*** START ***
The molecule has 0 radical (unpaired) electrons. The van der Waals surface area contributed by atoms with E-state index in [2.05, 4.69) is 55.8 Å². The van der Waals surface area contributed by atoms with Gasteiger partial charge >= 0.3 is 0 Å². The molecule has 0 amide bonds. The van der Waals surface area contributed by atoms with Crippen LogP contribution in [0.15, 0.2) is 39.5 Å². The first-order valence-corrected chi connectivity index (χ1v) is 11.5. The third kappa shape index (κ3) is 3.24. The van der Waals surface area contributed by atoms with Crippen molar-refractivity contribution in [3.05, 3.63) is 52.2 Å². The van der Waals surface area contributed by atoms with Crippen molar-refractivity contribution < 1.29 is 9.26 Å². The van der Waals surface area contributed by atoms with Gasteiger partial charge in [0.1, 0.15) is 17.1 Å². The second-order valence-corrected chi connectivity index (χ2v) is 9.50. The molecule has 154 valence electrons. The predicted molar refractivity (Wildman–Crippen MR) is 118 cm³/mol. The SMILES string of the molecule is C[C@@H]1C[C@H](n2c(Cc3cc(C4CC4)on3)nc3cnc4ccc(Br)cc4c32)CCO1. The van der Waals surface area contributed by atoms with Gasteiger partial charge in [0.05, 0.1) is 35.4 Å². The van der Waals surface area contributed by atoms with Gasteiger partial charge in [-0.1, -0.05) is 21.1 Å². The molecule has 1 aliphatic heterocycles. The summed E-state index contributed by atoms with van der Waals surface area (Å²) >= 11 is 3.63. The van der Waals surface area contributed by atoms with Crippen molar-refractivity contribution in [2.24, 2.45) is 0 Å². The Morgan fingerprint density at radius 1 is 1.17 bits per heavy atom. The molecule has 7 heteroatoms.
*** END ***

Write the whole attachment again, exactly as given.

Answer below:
The molecule has 0 radical (unpaired) electrons. The van der Waals surface area contributed by atoms with E-state index in [2.05, 4.69) is 55.8 Å². The van der Waals surface area contributed by atoms with Gasteiger partial charge >= 0.3 is 0 Å². The molecule has 0 amide bonds. The van der Waals surface area contributed by atoms with Crippen LogP contribution in [0.15, 0.2) is 39.5 Å². The first-order valence-corrected chi connectivity index (χ1v) is 11.5. The third kappa shape index (κ3) is 3.24. The van der Waals surface area contributed by atoms with Crippen molar-refractivity contribution in [3.05, 3.63) is 52.2 Å². The van der Waals surface area contributed by atoms with Crippen molar-refractivity contribution < 1.29 is 9.26 Å². The van der Waals surface area contributed by atoms with Gasteiger partial charge in [0.1, 0.15) is 17.1 Å². The second-order valence-corrected chi connectivity index (χ2v) is 9.50. The molecule has 154 valence electrons. The predicted molar refractivity (Wildman–Crippen MR) is 118 cm³/mol. The SMILES string of the molecule is C[C@@H]1C[C@H](n2c(Cc3cc(C4CC4)on3)nc3cnc4ccc(Br)cc4c32)CCO1. The van der Waals surface area contributed by atoms with Gasteiger partial charge in [0.05, 0.1) is 35.4 Å². The van der Waals surface area contributed by atoms with Gasteiger partial charge in [-0.1, -0.05) is 21.1 Å². The molecule has 1 aliphatic heterocycles. The summed E-state index contributed by atoms with van der Waals surface area (Å²) >= 11 is 3.63. The van der Waals surface area contributed by atoms with Crippen molar-refractivity contribution in [2.24, 2.45) is 0 Å². The Morgan fingerprint density at radius 1 is 1.17 bits per heavy atom. The molecule has 7 heteroatoms.